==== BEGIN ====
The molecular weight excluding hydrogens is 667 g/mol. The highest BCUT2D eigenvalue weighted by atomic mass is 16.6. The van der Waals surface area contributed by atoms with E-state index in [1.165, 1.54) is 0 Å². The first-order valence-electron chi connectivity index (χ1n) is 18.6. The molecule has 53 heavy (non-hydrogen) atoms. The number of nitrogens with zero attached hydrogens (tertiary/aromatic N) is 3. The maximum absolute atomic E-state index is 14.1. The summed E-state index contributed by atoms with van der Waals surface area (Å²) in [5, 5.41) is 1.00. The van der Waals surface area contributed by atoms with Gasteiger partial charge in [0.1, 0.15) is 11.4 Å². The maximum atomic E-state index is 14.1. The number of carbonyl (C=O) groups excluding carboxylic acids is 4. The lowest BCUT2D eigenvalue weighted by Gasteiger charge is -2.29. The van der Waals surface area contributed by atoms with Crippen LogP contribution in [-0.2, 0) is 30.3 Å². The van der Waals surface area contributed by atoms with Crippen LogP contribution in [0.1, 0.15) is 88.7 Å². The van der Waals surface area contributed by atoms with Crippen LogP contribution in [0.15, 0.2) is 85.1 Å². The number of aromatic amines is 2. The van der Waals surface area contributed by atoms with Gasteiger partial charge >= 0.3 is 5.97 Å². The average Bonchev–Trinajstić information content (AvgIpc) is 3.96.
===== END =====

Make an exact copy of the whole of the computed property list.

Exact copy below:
The molecular weight excluding hydrogens is 667 g/mol. The highest BCUT2D eigenvalue weighted by atomic mass is 16.6. The van der Waals surface area contributed by atoms with E-state index in [1.165, 1.54) is 0 Å². The first-order valence-electron chi connectivity index (χ1n) is 18.6. The molecule has 53 heavy (non-hydrogen) atoms. The number of nitrogens with zero attached hydrogens (tertiary/aromatic N) is 3. The maximum absolute atomic E-state index is 14.1. The summed E-state index contributed by atoms with van der Waals surface area (Å²) in [5, 5.41) is 1.00. The van der Waals surface area contributed by atoms with Gasteiger partial charge in [0.1, 0.15) is 11.4 Å². The maximum atomic E-state index is 14.1. The number of carbonyl (C=O) groups excluding carboxylic acids is 4. The lowest BCUT2D eigenvalue weighted by Gasteiger charge is -2.29. The van der Waals surface area contributed by atoms with Crippen LogP contribution in [-0.2, 0) is 30.3 Å². The van der Waals surface area contributed by atoms with Crippen LogP contribution in [0.1, 0.15) is 88.7 Å². The van der Waals surface area contributed by atoms with Crippen LogP contribution in [0.15, 0.2) is 85.1 Å². The number of aromatic amines is 2. The van der Waals surface area contributed by atoms with Gasteiger partial charge >= 0.3 is 5.97 Å². The average Bonchev–Trinajstić information content (AvgIpc) is 3.96.